Shattered still remains one of my favourites, and has a certain charm to it, but it was really rough and I wanted to do better with the sequel. The first game was done in a hurry to meet a jam deadline, with a lot of corners cut, and I wanted nice rounded corners this time. I was heading into the danger zone with that mindset, but I think if I’d stuck to that, as long as I was aware of it I could have kept scope under control.

Yes, I wanted Shattered 2 to be better than its predecessor, but I had specific things in mind. Tighten up the gameplay. Have rotations for the enemies. Improve the scripted sequences and drawings. I think if I’d stuck to the original vision of “Shattered, but better”, and stuck with one of the earlier concepts or something similar, it would have been okay. It still could have gone bad, of course, but it would have been much less likely to spiral completely out of control if I’d just stuck to addressing the major weak points of the first game.

No, it was one major design decision which fucked everything up.

Open world equals creeping scope

Inspired by Enygmatic’s Ja Wizardman (a game with quite a complicated development history of its own), I decided to make Shattered 2 an open world game. That game released in summer 2020 and I started thinking about it then, but I don’t think I’d fully landed on that decision until some time in 2021.

I thought it wouldn’t be so bad, since I had all the technological pieces in place for the now-cancelled Ascension III. What I didn’t realize, but would quickly become apparent, is that it has major knock-on effects on the overall design and scope. While I could have just taken the then-current concept and let you roam around a bit and it would technically count, that would not make for a good open-world game.

In my mind there’s a certain fixed cost associated with an open world, for both the developer and the player. As a developer, I have to build out a world and populate it to a certain level for it to not feel constrained or empty. As a player, you have to learn the sandbox, and spend time exploring the world looking for the next thing to do. There’s an expectation, too, that there’s enough content to fill out the world and make it feel worthwhile.

What would have been a series of linear missions became a questline because, well, that’s a pretty natural change. And then that became two questlines, because I had to offer some variety and choice. Two missions per questline became three, because two is just too short and would feel pointless, and we have to introduce all these characters and such anyway.

On top of this, there was still had the linear intro and the end run, which were crucial to the story and were either built or being built at this point. Although, as it turns out, those weren’t the lions share of the work.

I kind of started thinking, well, we already have this expensive open world, so the more I put in it, the better amortized those fixed costs are. And I also started thinking, well, we have this expansive open world, and a lot of ideas that could easily fit into it.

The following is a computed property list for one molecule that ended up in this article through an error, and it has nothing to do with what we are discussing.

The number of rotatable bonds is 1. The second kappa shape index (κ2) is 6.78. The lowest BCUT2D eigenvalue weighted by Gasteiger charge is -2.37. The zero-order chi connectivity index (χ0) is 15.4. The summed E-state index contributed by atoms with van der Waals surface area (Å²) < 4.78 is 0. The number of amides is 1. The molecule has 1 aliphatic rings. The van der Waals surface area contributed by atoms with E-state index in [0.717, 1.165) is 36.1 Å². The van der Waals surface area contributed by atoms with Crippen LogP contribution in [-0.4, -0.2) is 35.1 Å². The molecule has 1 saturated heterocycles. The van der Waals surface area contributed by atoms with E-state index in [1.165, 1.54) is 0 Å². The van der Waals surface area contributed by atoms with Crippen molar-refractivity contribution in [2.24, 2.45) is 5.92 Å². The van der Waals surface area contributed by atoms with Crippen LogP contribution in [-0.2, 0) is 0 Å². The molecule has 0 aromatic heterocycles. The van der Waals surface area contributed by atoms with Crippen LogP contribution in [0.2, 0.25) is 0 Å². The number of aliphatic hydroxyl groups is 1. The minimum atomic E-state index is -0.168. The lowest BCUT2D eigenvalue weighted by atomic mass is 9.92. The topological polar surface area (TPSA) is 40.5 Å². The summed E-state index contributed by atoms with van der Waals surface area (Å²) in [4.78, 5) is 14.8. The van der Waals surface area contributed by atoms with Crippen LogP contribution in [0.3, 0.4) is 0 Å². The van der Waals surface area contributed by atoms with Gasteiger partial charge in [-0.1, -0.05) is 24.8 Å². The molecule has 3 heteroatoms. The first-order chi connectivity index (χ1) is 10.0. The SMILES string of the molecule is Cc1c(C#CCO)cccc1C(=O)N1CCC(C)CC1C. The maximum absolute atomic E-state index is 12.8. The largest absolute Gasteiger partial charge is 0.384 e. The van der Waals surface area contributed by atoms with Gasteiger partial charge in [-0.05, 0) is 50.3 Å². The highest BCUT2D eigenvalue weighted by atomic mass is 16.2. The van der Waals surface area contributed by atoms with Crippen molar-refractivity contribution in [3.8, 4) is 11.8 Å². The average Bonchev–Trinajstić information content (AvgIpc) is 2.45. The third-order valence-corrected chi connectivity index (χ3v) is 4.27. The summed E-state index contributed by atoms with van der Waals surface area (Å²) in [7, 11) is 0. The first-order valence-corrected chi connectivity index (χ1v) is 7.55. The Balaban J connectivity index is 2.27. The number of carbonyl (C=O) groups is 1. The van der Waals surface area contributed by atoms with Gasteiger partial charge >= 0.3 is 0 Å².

I think you’re already seeing where this is going. Going open world was an increase in scope in and of itself, but after I made that decision, scope creep kicked in hard and things really started to spiral out of control.

On top of that, the open-world decision would bite me in one more way I hadn’t anticipated. Because of the freedom players have and how different stuff can happen in the same world without strict sequencing, there’s a lot more potential for seemingly unrelated things to break when put together and anticipating and testing those possibilities is much more difficult than making sure a single linear path (or even a few branching paths) works. However, I wouldn’t fully realize that until almost the very end of development, and kind of just accepted that the game would launch with bugs.


Long story short, I ended up cutting the corners anyway.

The first calendar year of development (2021) was really patchy, as I moved around from Shattered 2 to other projects. I wasn’t really thinking about a release date yet, and things seemed to be going okay. In general, in 2021 I had other projects and other things on my mind. Although, even then, I was starting to worry that the project might drag on. It was supposed to be a relatively quick project started and done in a few months, and although I’d deliberately switched tracks to other projects, it had already been in progress for a lot longer than that.

When 2022 rolled around, I decided to focus on Shattered 2 first and foremost. It was really starting to take up a lot of headspace, and I wanted to get it out of the way so I could move on to other things. At first, it went okay, though it was going slower than I’d have liked. I was reasonably confident I could make the summer release I had planned, but I’d already started hoping it would come together quicker and I could release it early somehow.

It was really around March or so that the panic began to set in. It was going slow, and I felt I’d dramatically underestimated the amount of work required. At that point I was still thinking of new ideas and trying to work them into the project. At the pace I was going, there was no way I was going to manage a July release, or likely even an August release. I really wanted to hit a June or July release, not just because I can’t stand long projects in general, but because there a few jams I’m interested in coming up in the summer and I wanted to clear my plate before those.

So I started cutting those corners.


I had to switch modes from trying to make the best possible game to trying to get a game done in a limited timeframe. I was already starting to get sick of the project and into “let’s get it done” mode because of how long it had dragged on, so this wasn’t too difficult of a mental shift to make.